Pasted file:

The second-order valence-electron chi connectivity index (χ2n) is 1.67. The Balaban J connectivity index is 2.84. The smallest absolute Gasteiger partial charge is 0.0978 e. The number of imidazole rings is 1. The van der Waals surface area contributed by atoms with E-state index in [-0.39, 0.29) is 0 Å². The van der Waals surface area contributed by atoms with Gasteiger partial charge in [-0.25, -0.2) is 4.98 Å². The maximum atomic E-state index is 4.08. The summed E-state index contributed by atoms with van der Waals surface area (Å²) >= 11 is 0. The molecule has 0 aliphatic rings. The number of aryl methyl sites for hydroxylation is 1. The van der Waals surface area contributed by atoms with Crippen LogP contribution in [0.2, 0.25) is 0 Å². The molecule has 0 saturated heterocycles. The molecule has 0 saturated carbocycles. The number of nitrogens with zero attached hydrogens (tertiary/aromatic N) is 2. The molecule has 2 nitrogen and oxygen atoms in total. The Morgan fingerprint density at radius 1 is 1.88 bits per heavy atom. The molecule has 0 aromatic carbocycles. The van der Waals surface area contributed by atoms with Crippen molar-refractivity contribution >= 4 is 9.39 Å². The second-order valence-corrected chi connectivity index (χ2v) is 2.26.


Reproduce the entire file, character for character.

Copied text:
The second-order valence-electron chi connectivity index (χ2n) is 1.67. The Balaban J connectivity index is 2.84. The smallest absolute Gasteiger partial charge is 0.0978 e. The number of imidazole rings is 1. The van der Waals surface area contributed by atoms with E-state index in [-0.39, 0.29) is 0 Å². The van der Waals surface area contributed by atoms with Gasteiger partial charge in [-0.25, -0.2) is 4.98 Å². The maximum atomic E-state index is 4.08. The summed E-state index contributed by atoms with van der Waals surface area (Å²) >= 11 is 0. The molecule has 0 aliphatic rings. The number of aryl methyl sites for hydroxylation is 1. The van der Waals surface area contributed by atoms with Crippen LogP contribution in [0.2, 0.25) is 0 Å². The molecule has 0 saturated heterocycles. The molecule has 0 saturated carbocycles. The number of nitrogens with zero attached hydrogens (tertiary/aromatic N) is 2. The molecule has 2 nitrogen and oxygen atoms in total. The Morgan fingerprint density at radius 1 is 1.88 bits per heavy atom. The molecule has 0 aromatic carbocycles. The van der Waals surface area contributed by atoms with Crippen molar-refractivity contribution >= 4 is 9.39 Å². The second-order valence-corrected chi connectivity index (χ2v) is 2.26.